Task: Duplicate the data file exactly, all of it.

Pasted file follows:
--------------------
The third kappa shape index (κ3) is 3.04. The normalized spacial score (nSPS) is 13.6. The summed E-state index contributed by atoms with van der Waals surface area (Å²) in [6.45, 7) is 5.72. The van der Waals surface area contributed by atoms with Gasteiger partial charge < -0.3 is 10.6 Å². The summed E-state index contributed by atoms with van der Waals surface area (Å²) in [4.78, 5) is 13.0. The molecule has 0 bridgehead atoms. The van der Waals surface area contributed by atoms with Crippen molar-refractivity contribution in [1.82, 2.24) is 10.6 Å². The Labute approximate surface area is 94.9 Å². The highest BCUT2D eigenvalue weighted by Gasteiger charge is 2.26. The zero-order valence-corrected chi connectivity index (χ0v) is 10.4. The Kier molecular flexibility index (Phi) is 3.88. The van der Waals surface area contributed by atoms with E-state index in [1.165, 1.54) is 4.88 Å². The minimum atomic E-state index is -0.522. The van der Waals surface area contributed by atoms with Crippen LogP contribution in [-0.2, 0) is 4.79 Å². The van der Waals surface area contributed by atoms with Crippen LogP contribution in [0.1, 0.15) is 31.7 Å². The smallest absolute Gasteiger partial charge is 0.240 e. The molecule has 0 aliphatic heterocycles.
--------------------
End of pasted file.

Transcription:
The third kappa shape index (κ3) is 3.04. The normalized spacial score (nSPS) is 13.6. The summed E-state index contributed by atoms with van der Waals surface area (Å²) in [6.45, 7) is 5.72. The van der Waals surface area contributed by atoms with Gasteiger partial charge < -0.3 is 10.6 Å². The summed E-state index contributed by atoms with van der Waals surface area (Å²) in [4.78, 5) is 13.0. The molecule has 0 bridgehead atoms. The van der Waals surface area contributed by atoms with Crippen molar-refractivity contribution in [1.82, 2.24) is 10.6 Å². The Labute approximate surface area is 94.9 Å². The highest BCUT2D eigenvalue weighted by Gasteiger charge is 2.26. The zero-order valence-corrected chi connectivity index (χ0v) is 10.4. The Kier molecular flexibility index (Phi) is 3.88. The van der Waals surface area contributed by atoms with E-state index in [1.165, 1.54) is 4.88 Å². The minimum atomic E-state index is -0.522. The van der Waals surface area contributed by atoms with Crippen LogP contribution in [-0.2, 0) is 4.79 Å². The van der Waals surface area contributed by atoms with Crippen LogP contribution in [0.1, 0.15) is 31.7 Å². The smallest absolute Gasteiger partial charge is 0.240 e. The molecule has 0 aliphatic heterocycles.